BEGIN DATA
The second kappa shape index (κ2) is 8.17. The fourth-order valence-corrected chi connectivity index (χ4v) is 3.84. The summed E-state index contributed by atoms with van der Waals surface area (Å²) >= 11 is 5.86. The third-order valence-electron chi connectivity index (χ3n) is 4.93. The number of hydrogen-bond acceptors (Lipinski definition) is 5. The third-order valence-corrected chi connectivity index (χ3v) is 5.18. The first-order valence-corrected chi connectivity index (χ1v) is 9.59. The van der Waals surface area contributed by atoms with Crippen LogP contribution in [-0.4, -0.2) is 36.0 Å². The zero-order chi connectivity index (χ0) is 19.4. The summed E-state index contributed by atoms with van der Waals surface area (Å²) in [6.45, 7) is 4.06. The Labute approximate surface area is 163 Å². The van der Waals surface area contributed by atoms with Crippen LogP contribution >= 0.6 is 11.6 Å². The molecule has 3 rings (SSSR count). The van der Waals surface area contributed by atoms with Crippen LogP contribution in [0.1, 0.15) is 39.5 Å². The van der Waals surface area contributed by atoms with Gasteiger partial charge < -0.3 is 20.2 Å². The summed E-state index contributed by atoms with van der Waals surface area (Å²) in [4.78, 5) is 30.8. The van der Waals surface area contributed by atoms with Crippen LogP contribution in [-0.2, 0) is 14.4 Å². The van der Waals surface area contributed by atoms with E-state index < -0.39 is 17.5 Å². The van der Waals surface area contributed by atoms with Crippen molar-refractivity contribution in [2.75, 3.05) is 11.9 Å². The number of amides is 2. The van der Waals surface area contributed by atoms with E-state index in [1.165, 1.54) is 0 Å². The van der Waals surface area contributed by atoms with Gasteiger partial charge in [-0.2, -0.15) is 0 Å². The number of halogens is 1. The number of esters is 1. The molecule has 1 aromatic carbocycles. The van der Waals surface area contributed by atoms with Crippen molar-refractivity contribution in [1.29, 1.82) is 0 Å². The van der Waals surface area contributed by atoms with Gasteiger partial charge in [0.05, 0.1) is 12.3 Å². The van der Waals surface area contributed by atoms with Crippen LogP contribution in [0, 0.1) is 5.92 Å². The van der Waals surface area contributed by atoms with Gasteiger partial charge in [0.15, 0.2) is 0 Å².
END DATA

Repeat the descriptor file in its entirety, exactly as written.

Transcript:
The second kappa shape index (κ2) is 8.17. The fourth-order valence-corrected chi connectivity index (χ4v) is 3.84. The summed E-state index contributed by atoms with van der Waals surface area (Å²) >= 11 is 5.86. The third-order valence-electron chi connectivity index (χ3n) is 4.93. The number of hydrogen-bond acceptors (Lipinski definition) is 5. The third-order valence-corrected chi connectivity index (χ3v) is 5.18. The first-order valence-corrected chi connectivity index (χ1v) is 9.59. The van der Waals surface area contributed by atoms with Crippen LogP contribution in [-0.4, -0.2) is 36.0 Å². The zero-order chi connectivity index (χ0) is 19.4. The summed E-state index contributed by atoms with van der Waals surface area (Å²) in [6.45, 7) is 4.06. The Labute approximate surface area is 163 Å². The van der Waals surface area contributed by atoms with Crippen LogP contribution >= 0.6 is 11.6 Å². The molecule has 3 rings (SSSR count). The van der Waals surface area contributed by atoms with Crippen LogP contribution in [0.1, 0.15) is 39.5 Å². The van der Waals surface area contributed by atoms with Gasteiger partial charge < -0.3 is 20.2 Å². The summed E-state index contributed by atoms with van der Waals surface area (Å²) in [4.78, 5) is 30.8. The van der Waals surface area contributed by atoms with Crippen LogP contribution in [-0.2, 0) is 14.4 Å². The van der Waals surface area contributed by atoms with E-state index < -0.39 is 17.5 Å². The van der Waals surface area contributed by atoms with Crippen molar-refractivity contribution in [2.75, 3.05) is 11.9 Å². The number of amides is 2. The van der Waals surface area contributed by atoms with E-state index in [1.165, 1.54) is 0 Å². The van der Waals surface area contributed by atoms with Gasteiger partial charge in [-0.2, -0.15) is 0 Å². The number of halogens is 1. The number of esters is 1. The molecule has 1 aromatic carbocycles. The van der Waals surface area contributed by atoms with Crippen molar-refractivity contribution in [1.29, 1.82) is 0 Å². The van der Waals surface area contributed by atoms with Gasteiger partial charge in [0.05, 0.1) is 12.3 Å². The van der Waals surface area contributed by atoms with Crippen LogP contribution in [0, 0.1) is 5.92 Å². The van der Waals surface area contributed by atoms with Gasteiger partial charge in [0.15, 0.2) is 0 Å².